As with nearly everything else in life, trends come and go.  For as long as I’ve been playing cello, most professional-caliber instruments were set up with steel core strings.  The tungsten-wound Spirocore strings from Thomastik were nearly ubiquitous for the G and C strings, and some flavor of Larsen A and D often accompanied them.  On many cellos this combination sounded wonderful, with a clear and powerful lower register and a warm and singing upper register.  This was especially true when playing LOUDLY…something most of us were taught to aspire to.  Power and projection seemed to be of foremost concern to many players.

I’m not suggesting the trend of sounding loud, bright, and clear is going away – there are many players for whom those qualities will remain the most important.  These days, I find myself playing primarily for my own enjoyment.  I tend to play at home, and I tend to play solo repertoire like the Bach cello suites.  I am increasingly drawn to a setup that produces a warm sound full of texture, along with quick and easy response.  I first looked to lower-tension, synthetic core strings on my German cello.  Much to my surprise, I found that Thomastik Dominant strings – out of fashion for decades on cello – not only sounded amazing on my cello, but were also a joy to play.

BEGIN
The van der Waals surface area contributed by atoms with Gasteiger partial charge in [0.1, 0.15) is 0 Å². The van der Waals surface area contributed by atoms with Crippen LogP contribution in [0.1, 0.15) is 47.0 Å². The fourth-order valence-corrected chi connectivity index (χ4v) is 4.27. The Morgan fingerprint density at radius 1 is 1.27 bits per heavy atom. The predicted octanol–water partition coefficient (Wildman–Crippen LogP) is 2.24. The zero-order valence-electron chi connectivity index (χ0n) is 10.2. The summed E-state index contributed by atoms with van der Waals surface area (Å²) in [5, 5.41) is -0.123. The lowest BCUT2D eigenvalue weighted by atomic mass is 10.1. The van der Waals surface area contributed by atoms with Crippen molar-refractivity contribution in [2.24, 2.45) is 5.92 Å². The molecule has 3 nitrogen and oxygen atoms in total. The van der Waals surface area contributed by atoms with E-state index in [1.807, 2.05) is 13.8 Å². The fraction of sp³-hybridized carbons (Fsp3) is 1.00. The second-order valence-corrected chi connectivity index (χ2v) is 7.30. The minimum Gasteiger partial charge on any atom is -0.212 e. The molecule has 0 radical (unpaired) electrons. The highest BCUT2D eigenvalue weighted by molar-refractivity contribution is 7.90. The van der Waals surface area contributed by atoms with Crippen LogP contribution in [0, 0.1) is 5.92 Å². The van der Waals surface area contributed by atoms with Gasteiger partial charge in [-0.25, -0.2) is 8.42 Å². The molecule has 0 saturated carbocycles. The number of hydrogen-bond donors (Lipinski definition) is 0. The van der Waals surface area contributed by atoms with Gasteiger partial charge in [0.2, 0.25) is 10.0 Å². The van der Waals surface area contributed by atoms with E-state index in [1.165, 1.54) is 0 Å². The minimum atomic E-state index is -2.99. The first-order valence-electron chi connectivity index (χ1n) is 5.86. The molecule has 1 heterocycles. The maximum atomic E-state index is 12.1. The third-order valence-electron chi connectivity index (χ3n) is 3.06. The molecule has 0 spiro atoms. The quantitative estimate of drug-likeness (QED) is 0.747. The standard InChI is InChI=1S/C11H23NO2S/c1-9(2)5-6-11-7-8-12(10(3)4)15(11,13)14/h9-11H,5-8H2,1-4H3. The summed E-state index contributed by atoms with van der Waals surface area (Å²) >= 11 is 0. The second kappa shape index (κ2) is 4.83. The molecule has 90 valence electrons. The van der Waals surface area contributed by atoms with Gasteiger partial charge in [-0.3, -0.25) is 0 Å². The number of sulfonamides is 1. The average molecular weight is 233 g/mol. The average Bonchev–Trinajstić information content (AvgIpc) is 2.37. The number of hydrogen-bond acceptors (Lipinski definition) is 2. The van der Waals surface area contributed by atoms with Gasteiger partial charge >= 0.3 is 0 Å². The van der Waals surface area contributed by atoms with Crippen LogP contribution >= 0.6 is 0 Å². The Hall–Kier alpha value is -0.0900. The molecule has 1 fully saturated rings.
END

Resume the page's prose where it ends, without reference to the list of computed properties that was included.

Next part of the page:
I recently tried a combination of Pirastro strings on my primary cello – Passione A (steel core) and Obligato D, G, and C (synthetic core).  I am having a great time with these strings and they sound incredible on my cello!  Ben recently set up a pair of Per Caso model cellos from Snow and we put a full set of Obligato strings on one of them.  Again, a very different but very beautiful playing experience!

Is it time for you to give synthetic core strings a try?